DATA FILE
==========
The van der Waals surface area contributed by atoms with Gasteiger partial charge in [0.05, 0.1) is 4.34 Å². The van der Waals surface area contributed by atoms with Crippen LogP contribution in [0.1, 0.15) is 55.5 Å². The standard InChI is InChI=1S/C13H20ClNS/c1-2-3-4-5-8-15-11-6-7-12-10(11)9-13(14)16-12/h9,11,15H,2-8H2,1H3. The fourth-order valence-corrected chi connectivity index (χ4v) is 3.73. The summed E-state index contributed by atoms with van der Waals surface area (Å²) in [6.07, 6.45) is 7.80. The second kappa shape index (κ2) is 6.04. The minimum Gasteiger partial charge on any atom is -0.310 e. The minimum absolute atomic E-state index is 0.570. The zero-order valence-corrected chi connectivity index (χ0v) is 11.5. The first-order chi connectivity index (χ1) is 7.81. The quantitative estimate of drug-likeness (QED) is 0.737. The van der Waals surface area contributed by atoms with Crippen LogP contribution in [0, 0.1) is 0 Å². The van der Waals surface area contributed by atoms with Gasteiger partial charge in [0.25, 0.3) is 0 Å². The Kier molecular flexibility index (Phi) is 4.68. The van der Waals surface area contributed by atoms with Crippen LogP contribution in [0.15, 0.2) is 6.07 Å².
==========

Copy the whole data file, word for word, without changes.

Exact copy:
The van der Waals surface area contributed by atoms with Gasteiger partial charge in [0.05, 0.1) is 4.34 Å². The van der Waals surface area contributed by atoms with Crippen LogP contribution in [0.1, 0.15) is 55.5 Å². The standard InChI is InChI=1S/C13H20ClNS/c1-2-3-4-5-8-15-11-6-7-12-10(11)9-13(14)16-12/h9,11,15H,2-8H2,1H3. The fourth-order valence-corrected chi connectivity index (χ4v) is 3.73. The summed E-state index contributed by atoms with van der Waals surface area (Å²) in [6.07, 6.45) is 7.80. The second kappa shape index (κ2) is 6.04. The minimum Gasteiger partial charge on any atom is -0.310 e. The minimum absolute atomic E-state index is 0.570. The zero-order valence-corrected chi connectivity index (χ0v) is 11.5. The first-order chi connectivity index (χ1) is 7.81. The quantitative estimate of drug-likeness (QED) is 0.737. The van der Waals surface area contributed by atoms with Crippen LogP contribution in [0, 0.1) is 0 Å². The van der Waals surface area contributed by atoms with Gasteiger partial charge in [0.25, 0.3) is 0 Å². The Kier molecular flexibility index (Phi) is 4.68. The van der Waals surface area contributed by atoms with Crippen LogP contribution in [0.15, 0.2) is 6.07 Å².